Allergy or Intolerance

Sometimes a response to a food or additive is related to intolerance instead of an actual allergy. This is very common with cow's milk. Milk sugar known as lactose requires the enzyme lactase to break it down for digestion. Intolerance to milk comes when lactase is missing. While undesirable symptoms occur, it is not the same as an IgE allergic response, which tends to be related to the protein of the milk. Flavor enhancers like MSG, sulfite preservatives, and gluten also tend to cause intolerance responses more than IgE antibody responses. Oral Allergy Syndrome (OAS) is an allergic response to raw fruits and vegetables. It is common in people that also suffer with hay fever especially when they are sensitive to birch and ragweed pollen. Foods such as apples, cherries, kiwis, celery, tomatoes, and green peppers can cause tingling or swelling in the lips, tongue, or mouth as well as watery eyes, runny nose, and sneezing. Cooking or processing the offending fruits or vegetables can break down the proteins that are causing the response and may allow those foods to safely be consumed.

It is important to distinguish between foods that are not tolerated compared to those that actually cause an antibody response. When foods are not tolerated, they can cause very uncomfortable symptoms that can only be avoided by limiting or omit them from the diet. When foods are eaten that cause an increase in IgE antibody, those antibodies can lead to increasing allergic response that could build to anaphylaxis. The more the exposure to allergens the more risk of increased antibodies and physical responses that could lead to restrictive breathing and altered blood circulation that can become life threatening.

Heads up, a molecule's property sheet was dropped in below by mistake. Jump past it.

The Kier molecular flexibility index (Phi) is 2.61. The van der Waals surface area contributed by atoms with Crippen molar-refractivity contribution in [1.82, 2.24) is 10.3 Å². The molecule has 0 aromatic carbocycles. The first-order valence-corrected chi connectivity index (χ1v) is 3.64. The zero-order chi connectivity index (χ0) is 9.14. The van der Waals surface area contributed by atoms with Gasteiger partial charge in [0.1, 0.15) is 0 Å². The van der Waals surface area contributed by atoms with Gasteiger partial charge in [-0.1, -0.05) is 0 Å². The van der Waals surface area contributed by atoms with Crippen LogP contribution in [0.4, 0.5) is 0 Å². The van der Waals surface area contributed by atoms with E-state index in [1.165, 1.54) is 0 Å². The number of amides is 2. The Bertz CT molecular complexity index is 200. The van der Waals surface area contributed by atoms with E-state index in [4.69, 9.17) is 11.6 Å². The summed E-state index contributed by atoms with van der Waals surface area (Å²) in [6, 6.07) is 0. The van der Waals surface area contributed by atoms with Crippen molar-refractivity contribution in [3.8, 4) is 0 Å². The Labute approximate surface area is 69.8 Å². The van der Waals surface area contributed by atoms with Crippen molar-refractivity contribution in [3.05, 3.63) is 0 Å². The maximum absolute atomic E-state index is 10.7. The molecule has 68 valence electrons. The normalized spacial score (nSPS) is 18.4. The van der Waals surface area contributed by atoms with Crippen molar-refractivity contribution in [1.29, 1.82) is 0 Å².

Allergy Diagnosis

When an allergy is suspected, it is important to consult your health care professional for complete medical advice. The new guidelines suggest that blood and skin tests once conducted first and thought to be the standard for identifying food allergies may not be sufficient diagnostic tools.The reason is that it may be identifying people that "could" react to a food instead of those that do. This causes people to avoid foods and follow a restrictive eating plan that may not be necessary. Here are the recommended steps for a reliable food allergy diagnosis.

  • Detailed History Your medical provider will need to conduct a detailed medical history related to how quickly a response was experienced after the suspected food was eaten, how much food was consumed, how frequently the food was consumed prior to reactions and if anyone else consuming the food had a reaction. Write down as much as you can remember after a reaction and take the information with you to your appointment.

  • Diet Diary - A food diary helps the medical team identify the offending food or additive. It is very important to be as accurate and thorough as possible when keeping a record. Be sure to include brand names and serving sizes as well as the time of day for everything consumed while keeping the diary. Since there could be cross contamination issues, be sure to include any supplements, vitamins, or medications that you are taking as well.